Hilly streets:

The name on the poster illustrating the history of ceramics of this street with the strength of a newspaper headline: Tumbamuertos. Originally it had a more pleasant, Our Lady del Popolo, because according to legend colonial house on that street lived Margoli Pietro, an Italian glad that he spent every night of wine and went to balcony to harangue the popolo. Turned to the current name in mid-1876 when a terrible epidemic of influenza swept through entire families, leaving empty houses without heirs. La Calle del Popolo was then in poor condition, and apparently several of the funeral procession passed by heading to the cemetery faced with potholes and ended with the drawer on the floor. Thereafter, in the neighborhood began to mention it as “the street where the dead lie down.” And there were those who discovered a spirit of fun enjoyed seeing the dead sprawled on the floor down.

Meanwhile, Pump Street has generated much discussion among historians Cartagena, since in this case there are no reliable documents to explain the name. The logical assumption that there once dropped a bomb has detractors who wonder “what not dropped Cartagena street once a bomb?”. And this question is more logical to hypothesize that generates, because between 1544 and 1885 the city suffered eight long sites, some wins and failures. The most famous sieges of the English admiral was Sir Edward Vernon, who in 1741 arrived with the intention to seize the Spanish city with an army of 23 000 soldiers stuck on 186 boats. Among the invaders was Lawrence Washington, brother of the future American hero, while the side of the defenders had only 3 000 men. The English took them 16 days of fighting to take the Castle Bocachica. But they were defeated in the attempt to invade the Castle of San Felipe, while dysentery began to wreak havoc in their ranks, forcing them to retreat.

History and Legends of Cartagena

Photography by thefuturistics

Thus, only during the siege of Sir Vernon must have thrown bombs on each of the streets of Cartagena. So it is more accepted hypothesis that the early seventeenth century there were in the street known as a powder keg powder magazine, which was later moved to the Castle Grande pose a serious threat to the population.

In the district of San Diego there is a haunted house that belonged to a man whose name today named Calle de Quero. The story goes that Miguel Quero had inherited a fortune in gold coins, which jealously guarded and greed in a huge iron chest. One night, believing noises in the room where he kept his treasure, Don Quero lit a lamp and went to see what happened. He found nothing unusual, but could not avoid getting to count his wealth, and with such bad luck, while his head was in the casket lid fell on him, killing him with a sharp movement in the neck. The neighbors, who missed Mr. Quero, suspected the worst when a foul smell started coming out of the house. Since then the uninhabited home took a bad name and there was no one dared to come around after sundown. Until one night a brave decided to show everyone that fears were the result of fantasy, and faced toward the house from the corner of Parque Fernández de Madrid. But before he lit a cigarette, and came before the house fire a man asked from the balcony. Before she could react, a long bony hand extended from the top and snatched the cigar from one brave blow that made him pass out from fright. Another one will dare to haunted house was a homeless Antioquia requested authorization to go to live there despite the “dangers”. Before moving a gun was made as a precaution and the first night he slept in the place he lay down and began to hear noises from the dining room. The man confronted the mystery gun in hand. Across the front door, a shadow passed him, he fired six shots without knowing who. But a deep voice said, throwing bullets on the floor: “I do not hurt your bullets, then you return them.” Needless to say that the brave peasant went flying down the stairs, never to return, losing it for the rest of his days.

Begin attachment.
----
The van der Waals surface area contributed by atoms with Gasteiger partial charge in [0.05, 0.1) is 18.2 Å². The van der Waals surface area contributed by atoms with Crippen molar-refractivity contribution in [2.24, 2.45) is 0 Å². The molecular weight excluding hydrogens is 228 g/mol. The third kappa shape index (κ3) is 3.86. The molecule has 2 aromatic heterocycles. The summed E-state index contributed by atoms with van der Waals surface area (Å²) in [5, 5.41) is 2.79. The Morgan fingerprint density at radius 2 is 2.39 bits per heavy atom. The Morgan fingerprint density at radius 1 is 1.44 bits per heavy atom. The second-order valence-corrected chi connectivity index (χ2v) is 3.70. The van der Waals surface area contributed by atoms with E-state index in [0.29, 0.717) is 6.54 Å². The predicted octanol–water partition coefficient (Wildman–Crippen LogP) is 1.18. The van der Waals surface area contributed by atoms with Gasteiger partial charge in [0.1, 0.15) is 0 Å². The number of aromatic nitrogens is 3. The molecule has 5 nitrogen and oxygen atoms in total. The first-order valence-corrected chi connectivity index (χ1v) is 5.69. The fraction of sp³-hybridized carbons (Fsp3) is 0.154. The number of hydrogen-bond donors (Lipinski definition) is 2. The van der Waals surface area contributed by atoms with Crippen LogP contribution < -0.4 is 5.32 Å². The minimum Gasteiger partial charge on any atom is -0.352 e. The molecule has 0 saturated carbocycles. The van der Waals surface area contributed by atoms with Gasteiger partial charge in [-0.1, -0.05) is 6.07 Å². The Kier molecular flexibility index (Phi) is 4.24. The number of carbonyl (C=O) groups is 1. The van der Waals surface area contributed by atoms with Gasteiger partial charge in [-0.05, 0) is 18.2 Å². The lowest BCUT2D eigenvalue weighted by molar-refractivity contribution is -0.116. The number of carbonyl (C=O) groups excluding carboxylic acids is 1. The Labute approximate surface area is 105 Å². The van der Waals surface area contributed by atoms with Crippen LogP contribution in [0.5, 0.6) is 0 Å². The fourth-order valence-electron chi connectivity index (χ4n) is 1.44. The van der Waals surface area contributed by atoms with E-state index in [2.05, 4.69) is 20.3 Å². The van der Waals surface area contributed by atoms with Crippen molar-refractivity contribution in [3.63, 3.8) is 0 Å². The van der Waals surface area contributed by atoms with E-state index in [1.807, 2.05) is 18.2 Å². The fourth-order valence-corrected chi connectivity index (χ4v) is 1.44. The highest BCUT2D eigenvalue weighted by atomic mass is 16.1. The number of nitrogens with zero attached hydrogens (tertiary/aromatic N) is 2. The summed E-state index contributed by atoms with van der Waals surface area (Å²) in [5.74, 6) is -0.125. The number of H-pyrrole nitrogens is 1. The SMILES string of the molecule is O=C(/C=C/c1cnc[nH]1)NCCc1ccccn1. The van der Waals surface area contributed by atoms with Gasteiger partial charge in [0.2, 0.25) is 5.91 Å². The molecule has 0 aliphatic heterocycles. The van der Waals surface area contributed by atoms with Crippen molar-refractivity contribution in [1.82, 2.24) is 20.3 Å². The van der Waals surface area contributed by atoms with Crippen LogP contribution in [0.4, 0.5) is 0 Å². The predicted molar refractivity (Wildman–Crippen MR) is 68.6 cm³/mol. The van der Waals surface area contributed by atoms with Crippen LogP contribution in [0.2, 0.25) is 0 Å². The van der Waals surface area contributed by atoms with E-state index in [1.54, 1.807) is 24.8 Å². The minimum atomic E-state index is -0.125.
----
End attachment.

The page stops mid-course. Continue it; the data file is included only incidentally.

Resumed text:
So that over the centuries, the buildings across the colonial Cartagena are changing in appearance, but the phenomenon has no counterpart in the streets. At most of the land passed to the pavement: from one century to another name only mutates them, as they accumulate stories whose account is changed, too, from generation to generation

So we ended up with a tour full of history and legends of this mythical city of Cartagena!